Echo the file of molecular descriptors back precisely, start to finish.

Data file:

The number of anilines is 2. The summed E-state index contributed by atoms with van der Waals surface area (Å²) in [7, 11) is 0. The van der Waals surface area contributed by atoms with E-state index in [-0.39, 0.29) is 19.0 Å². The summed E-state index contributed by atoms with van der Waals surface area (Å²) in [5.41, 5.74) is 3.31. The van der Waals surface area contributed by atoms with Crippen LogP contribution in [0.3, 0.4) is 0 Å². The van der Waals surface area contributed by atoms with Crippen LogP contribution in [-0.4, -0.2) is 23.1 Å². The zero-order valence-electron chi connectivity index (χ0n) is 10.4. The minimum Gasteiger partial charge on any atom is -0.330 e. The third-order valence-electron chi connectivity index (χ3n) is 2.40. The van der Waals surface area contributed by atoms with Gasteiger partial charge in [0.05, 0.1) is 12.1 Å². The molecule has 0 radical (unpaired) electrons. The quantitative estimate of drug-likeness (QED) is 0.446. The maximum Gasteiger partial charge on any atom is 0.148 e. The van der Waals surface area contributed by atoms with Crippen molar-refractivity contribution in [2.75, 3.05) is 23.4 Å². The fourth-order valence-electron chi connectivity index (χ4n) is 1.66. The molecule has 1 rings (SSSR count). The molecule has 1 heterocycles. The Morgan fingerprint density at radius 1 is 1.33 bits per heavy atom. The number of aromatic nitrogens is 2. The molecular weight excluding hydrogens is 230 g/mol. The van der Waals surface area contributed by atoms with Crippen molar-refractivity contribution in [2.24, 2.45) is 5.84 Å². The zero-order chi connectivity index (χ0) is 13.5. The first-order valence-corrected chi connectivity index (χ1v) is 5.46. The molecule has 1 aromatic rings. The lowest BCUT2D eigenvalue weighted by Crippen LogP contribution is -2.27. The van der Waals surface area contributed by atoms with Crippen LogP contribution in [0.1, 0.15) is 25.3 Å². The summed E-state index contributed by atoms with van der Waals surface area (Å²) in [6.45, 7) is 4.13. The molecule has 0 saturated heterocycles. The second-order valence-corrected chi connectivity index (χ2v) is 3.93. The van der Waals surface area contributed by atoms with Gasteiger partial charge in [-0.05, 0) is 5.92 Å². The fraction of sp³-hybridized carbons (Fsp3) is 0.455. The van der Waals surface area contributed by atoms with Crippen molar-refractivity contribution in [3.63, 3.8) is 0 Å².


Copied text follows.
The number of anilines is 2. The summed E-state index contributed by atoms with van der Waals surface area (Å²) in [7, 11) is 0. The van der Waals surface area contributed by atoms with E-state index in [-0.39, 0.29) is 19.0 Å². The summed E-state index contributed by atoms with van der Waals surface area (Å²) in [5.41, 5.74) is 3.31. The van der Waals surface area contributed by atoms with Crippen LogP contribution in [0.3, 0.4) is 0 Å². The van der Waals surface area contributed by atoms with Crippen LogP contribution in [-0.4, -0.2) is 23.1 Å². The zero-order valence-electron chi connectivity index (χ0n) is 10.4. The minimum Gasteiger partial charge on any atom is -0.330 e. The third-order valence-electron chi connectivity index (χ3n) is 2.40. The van der Waals surface area contributed by atoms with Gasteiger partial charge in [0.05, 0.1) is 12.1 Å². The molecule has 0 radical (unpaired) electrons. The quantitative estimate of drug-likeness (QED) is 0.446. The maximum Gasteiger partial charge on any atom is 0.148 e. The van der Waals surface area contributed by atoms with Crippen molar-refractivity contribution in [2.75, 3.05) is 23.4 Å². The fourth-order valence-electron chi connectivity index (χ4n) is 1.66. The molecule has 1 rings (SSSR count). The molecule has 1 heterocycles. The Morgan fingerprint density at radius 1 is 1.33 bits per heavy atom. The number of aromatic nitrogens is 2. The molecular weight excluding hydrogens is 230 g/mol. The van der Waals surface area contributed by atoms with Crippen molar-refractivity contribution in [2.24, 2.45) is 5.84 Å². The zero-order chi connectivity index (χ0) is 13.5. The first-order valence-corrected chi connectivity index (χ1v) is 5.46. The molecule has 1 aromatic rings. The lowest BCUT2D eigenvalue weighted by Crippen LogP contribution is -2.27. The van der Waals surface area contributed by atoms with Crippen LogP contribution in [0.1, 0.15) is 25.3 Å². The summed E-state index contributed by atoms with van der Waals surface area (Å²) in [6.45, 7) is 4.13. The molecule has 0 saturated heterocycles. The second-order valence-corrected chi connectivity index (χ2v) is 3.93. The van der Waals surface area contributed by atoms with Gasteiger partial charge in [-0.05, 0) is 5.92 Å². The fraction of sp³-hybridized carbons (Fsp3) is 0.455. The van der Waals surface area contributed by atoms with Crippen molar-refractivity contribution in [3.63, 3.8) is 0 Å².